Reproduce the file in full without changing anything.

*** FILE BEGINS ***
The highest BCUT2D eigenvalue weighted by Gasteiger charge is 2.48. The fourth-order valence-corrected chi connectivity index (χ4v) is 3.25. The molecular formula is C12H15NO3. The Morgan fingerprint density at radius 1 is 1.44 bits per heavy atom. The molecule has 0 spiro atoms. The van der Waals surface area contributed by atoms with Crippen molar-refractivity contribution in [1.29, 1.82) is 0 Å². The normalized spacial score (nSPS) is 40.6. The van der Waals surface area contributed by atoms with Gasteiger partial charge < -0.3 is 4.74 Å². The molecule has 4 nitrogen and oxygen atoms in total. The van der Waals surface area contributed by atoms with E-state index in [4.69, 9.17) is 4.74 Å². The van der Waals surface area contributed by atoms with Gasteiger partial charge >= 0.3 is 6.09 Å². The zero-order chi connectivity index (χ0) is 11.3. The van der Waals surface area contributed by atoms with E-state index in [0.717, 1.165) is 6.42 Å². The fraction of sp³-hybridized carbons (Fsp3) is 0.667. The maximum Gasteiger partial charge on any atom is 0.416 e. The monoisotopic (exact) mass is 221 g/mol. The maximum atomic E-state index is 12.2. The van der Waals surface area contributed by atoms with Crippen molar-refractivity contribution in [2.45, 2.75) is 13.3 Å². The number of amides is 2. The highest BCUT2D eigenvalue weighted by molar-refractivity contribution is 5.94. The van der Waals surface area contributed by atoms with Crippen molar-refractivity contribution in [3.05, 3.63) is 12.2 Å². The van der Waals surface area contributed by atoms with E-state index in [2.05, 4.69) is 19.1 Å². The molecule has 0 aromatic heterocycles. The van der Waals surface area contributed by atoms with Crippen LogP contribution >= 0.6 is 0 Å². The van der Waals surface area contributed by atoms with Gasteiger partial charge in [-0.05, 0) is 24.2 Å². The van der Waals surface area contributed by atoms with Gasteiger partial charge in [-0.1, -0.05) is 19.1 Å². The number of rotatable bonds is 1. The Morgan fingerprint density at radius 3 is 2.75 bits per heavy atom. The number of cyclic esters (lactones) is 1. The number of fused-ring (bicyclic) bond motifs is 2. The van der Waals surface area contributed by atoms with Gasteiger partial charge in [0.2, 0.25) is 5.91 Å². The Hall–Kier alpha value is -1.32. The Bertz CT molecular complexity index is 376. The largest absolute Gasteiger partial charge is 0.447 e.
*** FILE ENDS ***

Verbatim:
The highest BCUT2D eigenvalue weighted by Gasteiger charge is 2.48. The fourth-order valence-corrected chi connectivity index (χ4v) is 3.25. The molecular formula is C12H15NO3. The Morgan fingerprint density at radius 1 is 1.44 bits per heavy atom. The molecule has 0 spiro atoms. The van der Waals surface area contributed by atoms with Crippen molar-refractivity contribution in [1.29, 1.82) is 0 Å². The normalized spacial score (nSPS) is 40.6. The van der Waals surface area contributed by atoms with Gasteiger partial charge < -0.3 is 4.74 Å². The molecule has 4 nitrogen and oxygen atoms in total. The van der Waals surface area contributed by atoms with E-state index in [4.69, 9.17) is 4.74 Å². The van der Waals surface area contributed by atoms with Gasteiger partial charge >= 0.3 is 6.09 Å². The zero-order chi connectivity index (χ0) is 11.3. The van der Waals surface area contributed by atoms with E-state index in [0.717, 1.165) is 6.42 Å². The fraction of sp³-hybridized carbons (Fsp3) is 0.667. The maximum Gasteiger partial charge on any atom is 0.416 e. The monoisotopic (exact) mass is 221 g/mol. The maximum atomic E-state index is 12.2. The van der Waals surface area contributed by atoms with Crippen molar-refractivity contribution in [2.45, 2.75) is 13.3 Å². The number of amides is 2. The highest BCUT2D eigenvalue weighted by molar-refractivity contribution is 5.94. The van der Waals surface area contributed by atoms with Crippen molar-refractivity contribution in [3.05, 3.63) is 12.2 Å². The van der Waals surface area contributed by atoms with E-state index in [2.05, 4.69) is 19.1 Å². The molecule has 0 aromatic heterocycles. The van der Waals surface area contributed by atoms with Crippen LogP contribution >= 0.6 is 0 Å². The van der Waals surface area contributed by atoms with Gasteiger partial charge in [-0.05, 0) is 24.2 Å². The van der Waals surface area contributed by atoms with Gasteiger partial charge in [-0.1, -0.05) is 19.1 Å². The number of rotatable bonds is 1. The Morgan fingerprint density at radius 3 is 2.75 bits per heavy atom. The number of cyclic esters (lactones) is 1. The number of fused-ring (bicyclic) bond motifs is 2. The van der Waals surface area contributed by atoms with Gasteiger partial charge in [0.2, 0.25) is 5.91 Å². The Hall–Kier alpha value is -1.32. The Bertz CT molecular complexity index is 376. The largest absolute Gasteiger partial charge is 0.447 e.